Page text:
Politicians and news pundits may think so, but I think that they all are behind the curve. More and more folks are discovering what a crock our paper fiat money system actually is. I am sure any party now talking about returning to some form of dollar/gold money may on the surface seem political, but in the end the average guy will turn away from any money that gets so abused that it ceases to preform as a store of “credit” value and instead loses value/purchasing power. The level and swiftness that people will turn away from the Federal Reserve Notes as a fraud and a Ponzi scheme will shock many, but it’s coming.
Politically, a party cannot go halfway to embracing a return to some form of gold standard. Once they open the door, then all the truths about real money must be discussed, fully. That will get ugly ’cause gold doesn’t lie and is real. The fact that we’ve all been lied to concerning FRNs (fiat paper currencies) as a honest source of currency will not be taken well by citizens.
Newport Coast, Calif.
The Nixon administration did not make a national platform to destroy the gold standard by removing that measure of metrics from our financial scene. Why does the political scene make it a national platform cry to invoke it again? Kind of stupid if you ask me.
Just because it is a sound method to guide our future, it does not have to be a major platform focus point. The masses don’t know, don’t care and don’t understand the entire need.
If I take my car to a mechanic and he says it needs a tune-up, like our USA financial status does, I don’t ask him to explain the firing order of the engine and the exact size plugs and wires he will use to get the engine doing its work correctly. Do you?
Let me see, is it cylinder No. 1 that fires with No. 6 and No. 2 that fires with No. 5 or No. 4? Now which is it? Who cares as long as the professional is doing his work?
The way I see it, the professionals are not doing their work. I don’t think they know the financial firing order these days at all. We do need a financial knowledgeable person at the lead, but we need Congress to get the work done for the nation not doing sanctioned insider trading like they do.
At one time, I thought the gold standard was a better way for this country to go in order to get its fiscal house in order. However, after thinking about the ramifications in the real world, I realized that it would now cause more problems than it is worth. The biggest problem is that it does not recognize the value of products produced by human labor and their contribution to the overall wealth of the country.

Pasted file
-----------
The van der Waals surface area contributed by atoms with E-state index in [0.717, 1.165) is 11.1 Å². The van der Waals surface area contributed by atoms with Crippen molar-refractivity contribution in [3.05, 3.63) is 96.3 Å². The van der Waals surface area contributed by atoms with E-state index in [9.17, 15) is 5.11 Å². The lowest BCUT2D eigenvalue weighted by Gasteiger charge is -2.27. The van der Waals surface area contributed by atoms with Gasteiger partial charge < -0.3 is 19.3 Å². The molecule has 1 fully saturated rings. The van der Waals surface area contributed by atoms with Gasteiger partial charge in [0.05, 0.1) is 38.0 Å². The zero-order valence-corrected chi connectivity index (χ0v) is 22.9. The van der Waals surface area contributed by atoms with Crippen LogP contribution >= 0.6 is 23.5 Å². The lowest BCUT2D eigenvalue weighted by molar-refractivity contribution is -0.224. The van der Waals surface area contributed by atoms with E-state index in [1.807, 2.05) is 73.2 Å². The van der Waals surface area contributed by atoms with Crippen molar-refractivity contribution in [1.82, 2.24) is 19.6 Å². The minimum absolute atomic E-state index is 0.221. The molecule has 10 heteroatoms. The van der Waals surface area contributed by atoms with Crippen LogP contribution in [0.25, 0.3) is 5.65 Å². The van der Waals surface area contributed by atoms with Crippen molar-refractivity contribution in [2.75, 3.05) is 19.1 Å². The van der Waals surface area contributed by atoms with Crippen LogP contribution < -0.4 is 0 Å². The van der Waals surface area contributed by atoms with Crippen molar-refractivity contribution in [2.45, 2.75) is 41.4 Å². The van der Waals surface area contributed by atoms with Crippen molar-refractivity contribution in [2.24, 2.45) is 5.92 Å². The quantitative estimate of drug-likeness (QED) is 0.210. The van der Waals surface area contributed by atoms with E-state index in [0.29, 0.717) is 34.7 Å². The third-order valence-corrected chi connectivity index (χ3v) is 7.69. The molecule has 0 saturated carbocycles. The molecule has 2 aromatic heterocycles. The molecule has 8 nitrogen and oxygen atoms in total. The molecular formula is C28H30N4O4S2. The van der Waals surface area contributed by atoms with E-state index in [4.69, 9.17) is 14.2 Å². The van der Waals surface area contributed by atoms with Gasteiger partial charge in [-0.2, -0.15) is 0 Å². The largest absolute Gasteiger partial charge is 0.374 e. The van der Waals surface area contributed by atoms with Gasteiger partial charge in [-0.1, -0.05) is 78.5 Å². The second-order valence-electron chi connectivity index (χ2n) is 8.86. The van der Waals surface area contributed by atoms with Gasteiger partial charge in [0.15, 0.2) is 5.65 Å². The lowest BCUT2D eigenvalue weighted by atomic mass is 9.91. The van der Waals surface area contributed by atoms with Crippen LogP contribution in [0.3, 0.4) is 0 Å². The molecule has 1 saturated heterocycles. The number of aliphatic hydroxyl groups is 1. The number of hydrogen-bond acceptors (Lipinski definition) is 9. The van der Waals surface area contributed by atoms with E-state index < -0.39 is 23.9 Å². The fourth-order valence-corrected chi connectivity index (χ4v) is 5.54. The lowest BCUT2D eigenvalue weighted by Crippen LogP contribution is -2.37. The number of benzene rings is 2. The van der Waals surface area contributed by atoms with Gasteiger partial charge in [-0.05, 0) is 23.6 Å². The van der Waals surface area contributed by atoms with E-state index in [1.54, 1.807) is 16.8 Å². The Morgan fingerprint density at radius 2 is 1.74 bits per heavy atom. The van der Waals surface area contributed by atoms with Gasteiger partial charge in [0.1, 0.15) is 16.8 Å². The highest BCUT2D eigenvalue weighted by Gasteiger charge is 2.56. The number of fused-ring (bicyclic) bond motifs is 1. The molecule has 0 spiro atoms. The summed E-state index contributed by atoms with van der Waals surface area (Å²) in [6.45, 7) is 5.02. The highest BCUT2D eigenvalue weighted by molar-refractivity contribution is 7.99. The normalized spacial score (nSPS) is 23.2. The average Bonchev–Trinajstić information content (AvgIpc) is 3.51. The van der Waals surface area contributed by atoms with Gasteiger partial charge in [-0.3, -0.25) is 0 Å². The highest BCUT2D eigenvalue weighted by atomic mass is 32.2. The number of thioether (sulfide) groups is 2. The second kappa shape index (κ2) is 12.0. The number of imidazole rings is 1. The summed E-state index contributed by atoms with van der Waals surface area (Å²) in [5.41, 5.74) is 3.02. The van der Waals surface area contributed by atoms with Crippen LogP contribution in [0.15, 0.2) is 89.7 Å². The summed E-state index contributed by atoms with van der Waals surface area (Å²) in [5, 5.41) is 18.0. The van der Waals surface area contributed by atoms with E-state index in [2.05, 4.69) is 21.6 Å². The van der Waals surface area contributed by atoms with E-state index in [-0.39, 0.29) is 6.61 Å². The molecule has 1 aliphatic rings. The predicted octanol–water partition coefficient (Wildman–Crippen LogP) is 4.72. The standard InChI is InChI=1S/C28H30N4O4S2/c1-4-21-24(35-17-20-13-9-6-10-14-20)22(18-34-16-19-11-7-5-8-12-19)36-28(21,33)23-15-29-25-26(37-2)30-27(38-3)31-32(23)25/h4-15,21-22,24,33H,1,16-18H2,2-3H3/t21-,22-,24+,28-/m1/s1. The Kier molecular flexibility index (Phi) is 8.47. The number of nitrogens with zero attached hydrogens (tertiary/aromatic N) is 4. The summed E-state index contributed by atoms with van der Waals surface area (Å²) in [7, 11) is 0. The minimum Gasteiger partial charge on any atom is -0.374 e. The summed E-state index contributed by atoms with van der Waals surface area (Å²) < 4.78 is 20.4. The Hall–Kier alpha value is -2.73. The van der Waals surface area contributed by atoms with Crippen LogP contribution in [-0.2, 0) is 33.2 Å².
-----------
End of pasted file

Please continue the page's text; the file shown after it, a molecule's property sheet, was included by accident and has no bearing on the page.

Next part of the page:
As a mental example, I dreamed up a mythical country called Goldland that had 100 inhabitants, an even mix of men and women, and each person has five gold coins. That is the total wealth of the country, 500 gold coins. Basically, people buy things, and the gold coins all get swapped around in commerce (person goes to doctor and pays a gold coin. Doctor buys a loaf of bread and pays a gold coin, etc., etc.). Now, the big problem is that being human, these citizens start producing children.
So after 16 years or so, you now have a population of perhaps 140 working people all producing (the number might have been 160, but people do die). The problem is, there are only 500 gold coins to go around.
Suddenly one sees deflation occurring because the money has to start getting spread around to more and more people. If we have to share 500 gold coins amongst 140 people, the buying power of each individual is less than it was when there were only 100 people. As such, prices will have to fall in order for individuals to buy the items they need.
Of course, the system we have in place now allows the money supply to grow. Unfortunately, rather than representing the incremental increase in productivity and wealth of the country, the government is running the printing presses 24/7 creating money out of thin air that does not represent any real added value. So where 40 years ago we had a paper dollar that we will say had a benchmark value of $1, the enormous increase in the money supply now makes that dollar worth perhaps 40 cents.
How the gold standard would fix that is beyond me unless a hybrid system were created where a fraction of a dollar was based on gold and could never be worth less than a base value.
Robert G. Schaffrath